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STARS resumes emergency flights

It is still to be determined when the helicopter air ambulance service will be allowed to transport patients from hospital to hospital, or inter-agency transfers.

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It is still to be determined when the helicopter air ambulance service will be allowed to transport patients from hospital to hospital, or inter-agency transfers.

The Shock Trauma Air Rescue Society (STARS) air ambulance is back in the air, but as of noon today only allowed to respond to emergency calls.

It is still to be determined when the helicopter air ambulance service will be allowed to transport patients from hospital to hospital, or inter-agency transfers.

Health Minister Erin Selby said the resumption of emergency flight comes with increased training for air medical staff, including working at busier STARS bases in Alberta and Saskatchewan.

"The medical review process has been concluded, our medical team has signed off on the changes to address patient safety issues to its satisfaction and STARS will now be resuming emergency calls," Selby said. "This is an important first step to getting STARS back into full service for Manitoba families and for emergency medical service in this province."

STARS was suspended by the province in early December after three critical incidents in less than a year, including the death of a female patient with cardiac arrest three days earlier. Each incident involved issues with intubation and proper delivery of oxygen.

The province ordered an external review of 16 cases involving STARS and contracted Dr. Stephen Wheeler of the B.C. Ambulance Service Air Ambulance Program to do it. Wheeler submitted his initial report in December, but STARS officials balked, citing several inaccuracies. A redacted version of the report, removing patient information, was released today.

The first critical incident occurred last February and involved an adult; no details have been released. It resulted in six dispatch restrictions being placed by the province on STARS, including the type of patient the service could fly and the distance it could transport patients.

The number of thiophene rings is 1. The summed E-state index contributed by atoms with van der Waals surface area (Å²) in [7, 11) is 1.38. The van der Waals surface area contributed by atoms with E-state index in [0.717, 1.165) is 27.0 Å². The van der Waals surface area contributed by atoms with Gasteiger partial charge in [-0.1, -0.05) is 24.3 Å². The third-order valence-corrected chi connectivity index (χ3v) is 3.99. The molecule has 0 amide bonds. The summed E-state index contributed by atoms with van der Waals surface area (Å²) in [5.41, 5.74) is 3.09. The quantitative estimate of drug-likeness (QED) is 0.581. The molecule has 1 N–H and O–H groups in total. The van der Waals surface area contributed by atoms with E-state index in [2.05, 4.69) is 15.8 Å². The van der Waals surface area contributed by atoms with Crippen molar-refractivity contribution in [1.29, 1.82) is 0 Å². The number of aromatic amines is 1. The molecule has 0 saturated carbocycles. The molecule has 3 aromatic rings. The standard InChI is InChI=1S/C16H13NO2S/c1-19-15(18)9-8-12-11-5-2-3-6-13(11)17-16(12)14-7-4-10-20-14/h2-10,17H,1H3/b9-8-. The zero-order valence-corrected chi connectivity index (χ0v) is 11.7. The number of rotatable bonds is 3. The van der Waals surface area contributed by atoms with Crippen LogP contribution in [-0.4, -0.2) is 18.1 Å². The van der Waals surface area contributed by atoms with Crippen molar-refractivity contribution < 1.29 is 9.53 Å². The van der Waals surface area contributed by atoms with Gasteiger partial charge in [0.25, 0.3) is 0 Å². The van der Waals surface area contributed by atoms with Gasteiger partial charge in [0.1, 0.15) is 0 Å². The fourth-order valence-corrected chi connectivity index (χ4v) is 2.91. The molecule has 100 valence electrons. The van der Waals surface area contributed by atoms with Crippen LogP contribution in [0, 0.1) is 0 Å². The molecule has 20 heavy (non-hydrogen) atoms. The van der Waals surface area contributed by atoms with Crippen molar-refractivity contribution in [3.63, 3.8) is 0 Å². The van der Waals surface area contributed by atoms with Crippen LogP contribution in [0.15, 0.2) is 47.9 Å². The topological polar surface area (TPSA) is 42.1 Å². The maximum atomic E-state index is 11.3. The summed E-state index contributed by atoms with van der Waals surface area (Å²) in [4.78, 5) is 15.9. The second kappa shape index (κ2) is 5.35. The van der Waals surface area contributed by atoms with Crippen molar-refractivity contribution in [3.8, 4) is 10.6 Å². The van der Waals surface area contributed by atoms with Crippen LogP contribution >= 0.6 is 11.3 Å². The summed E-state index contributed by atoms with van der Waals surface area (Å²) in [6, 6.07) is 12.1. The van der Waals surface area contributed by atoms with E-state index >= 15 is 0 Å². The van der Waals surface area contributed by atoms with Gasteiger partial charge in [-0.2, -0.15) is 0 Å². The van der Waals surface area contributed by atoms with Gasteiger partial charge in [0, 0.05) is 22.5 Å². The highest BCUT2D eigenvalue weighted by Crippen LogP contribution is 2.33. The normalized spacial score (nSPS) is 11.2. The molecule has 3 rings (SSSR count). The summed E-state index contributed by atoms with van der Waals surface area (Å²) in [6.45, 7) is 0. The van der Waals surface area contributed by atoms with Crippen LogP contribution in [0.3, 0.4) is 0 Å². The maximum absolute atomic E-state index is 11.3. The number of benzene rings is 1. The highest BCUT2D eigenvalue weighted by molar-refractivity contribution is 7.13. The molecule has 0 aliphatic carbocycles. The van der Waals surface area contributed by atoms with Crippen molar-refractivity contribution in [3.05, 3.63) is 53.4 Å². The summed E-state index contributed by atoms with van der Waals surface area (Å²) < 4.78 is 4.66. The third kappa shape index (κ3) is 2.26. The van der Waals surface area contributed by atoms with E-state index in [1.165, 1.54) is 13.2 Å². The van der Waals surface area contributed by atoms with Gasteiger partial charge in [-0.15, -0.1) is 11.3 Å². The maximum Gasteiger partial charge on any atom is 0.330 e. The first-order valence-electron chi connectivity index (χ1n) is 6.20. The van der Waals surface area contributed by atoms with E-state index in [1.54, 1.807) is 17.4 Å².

The second critical incident was last May, and involved two-year-old Morgan Moar-Campbell, who was being flown from Brandon on a STARS helicopter for tests following a seizure. The boy was in an induced coma and could not breathe on his own. When he landed in Winnipeg, it was discovered his breathing tube had become dislodged, depriving him of oxygen ad leaving him severely brain damaged. His case is now the subject of a lawsuit.

Andrea Robertson, CEO of the Alberta-based STARS, said the non-profit rescue service welcomes the government’s decision and will abide by new training requirements for air medical crews.

Selby said the creation of a new clinical oversight panel under U of M dean of medicine Dr. Brian Postl will provide guidance for helicopter air-ambulance service on future training, accreditation for personnel, and quality assurance for clinical operations leading up to resumption of inter-facility transfers.

Members of the panel are: Dr. Renate Singh, associate medical director, Manitoba Air Ambulance; Dr. Doug Eyolfson, associate medical director, Medical Transportation Coordination Centre; Dr. Doug Martin, base associate medical director, STARS Winnipeg; Dr. J.N. Armstrong, chief medical officer, STARS; Dr. Tony Herd, associate medical director, Manitoba Ground Ambulance; and Arlene Wilgosh, CEO, Winnipeg Regional Health Authority (WRHA) or her designate.

The province will also transfer the STARS service to the WRHA from Manitoba Health, to oversee the province's arrangement with STARS. This will enable medical crews to train in Winnipeg's emergency and critical-care medical system.

Since arriving in Manitoba in 2011, STARS has flown 676 missions resulting in the transportation of 439 patients.

STARS is funded by the province under a 10-year agreement, worth $10-million per year, signed in February 2012. STARS is also funded through corporate, community and individual donations, including a lottery.

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